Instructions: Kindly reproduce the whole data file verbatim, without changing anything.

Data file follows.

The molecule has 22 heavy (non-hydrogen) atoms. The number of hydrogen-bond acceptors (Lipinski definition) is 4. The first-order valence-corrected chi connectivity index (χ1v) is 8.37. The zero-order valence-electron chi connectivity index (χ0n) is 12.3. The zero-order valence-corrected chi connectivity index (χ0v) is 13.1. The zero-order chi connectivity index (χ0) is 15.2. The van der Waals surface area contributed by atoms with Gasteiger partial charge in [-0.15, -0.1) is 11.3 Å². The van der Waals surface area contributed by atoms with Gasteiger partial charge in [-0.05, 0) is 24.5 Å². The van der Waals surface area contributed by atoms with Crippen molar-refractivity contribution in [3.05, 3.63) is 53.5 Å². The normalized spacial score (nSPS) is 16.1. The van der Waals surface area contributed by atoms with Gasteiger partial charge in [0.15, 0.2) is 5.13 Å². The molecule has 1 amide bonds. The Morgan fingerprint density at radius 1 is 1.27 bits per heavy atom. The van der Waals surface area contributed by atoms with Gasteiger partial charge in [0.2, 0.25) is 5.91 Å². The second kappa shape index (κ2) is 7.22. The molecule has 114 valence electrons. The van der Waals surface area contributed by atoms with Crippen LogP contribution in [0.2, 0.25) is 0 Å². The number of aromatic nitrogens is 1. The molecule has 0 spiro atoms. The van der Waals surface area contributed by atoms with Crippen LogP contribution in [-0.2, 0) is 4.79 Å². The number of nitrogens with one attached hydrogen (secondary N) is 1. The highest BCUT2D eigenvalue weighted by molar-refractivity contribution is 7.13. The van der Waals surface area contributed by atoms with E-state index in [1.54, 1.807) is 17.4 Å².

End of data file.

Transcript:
The molecule has 22 heavy (non-hydrogen) atoms. The number of hydrogen-bond acceptors (Lipinski definition) is 4. The first-order valence-corrected chi connectivity index (χ1v) is 8.37. The zero-order valence-electron chi connectivity index (χ0n) is 12.3. The zero-order valence-corrected chi connectivity index (χ0v) is 13.1. The zero-order chi connectivity index (χ0) is 15.2. The van der Waals surface area contributed by atoms with Gasteiger partial charge in [-0.15, -0.1) is 11.3 Å². The van der Waals surface area contributed by atoms with Gasteiger partial charge in [-0.05, 0) is 24.5 Å². The van der Waals surface area contributed by atoms with Crippen molar-refractivity contribution in [3.05, 3.63) is 53.5 Å². The normalized spacial score (nSPS) is 16.1. The van der Waals surface area contributed by atoms with Gasteiger partial charge in [0.15, 0.2) is 5.13 Å². The molecule has 1 amide bonds. The Morgan fingerprint density at radius 1 is 1.27 bits per heavy atom. The van der Waals surface area contributed by atoms with Gasteiger partial charge in [0.2, 0.25) is 5.91 Å². The second kappa shape index (κ2) is 7.22. The molecule has 114 valence electrons. The van der Waals surface area contributed by atoms with Crippen LogP contribution in [0.2, 0.25) is 0 Å². The number of aromatic nitrogens is 1. The molecule has 0 spiro atoms. The van der Waals surface area contributed by atoms with Crippen LogP contribution in [-0.2, 0) is 4.79 Å². The number of nitrogens with one attached hydrogen (secondary N) is 1. The highest BCUT2D eigenvalue weighted by molar-refractivity contribution is 7.13. The van der Waals surface area contributed by atoms with E-state index in [1.54, 1.807) is 17.4 Å².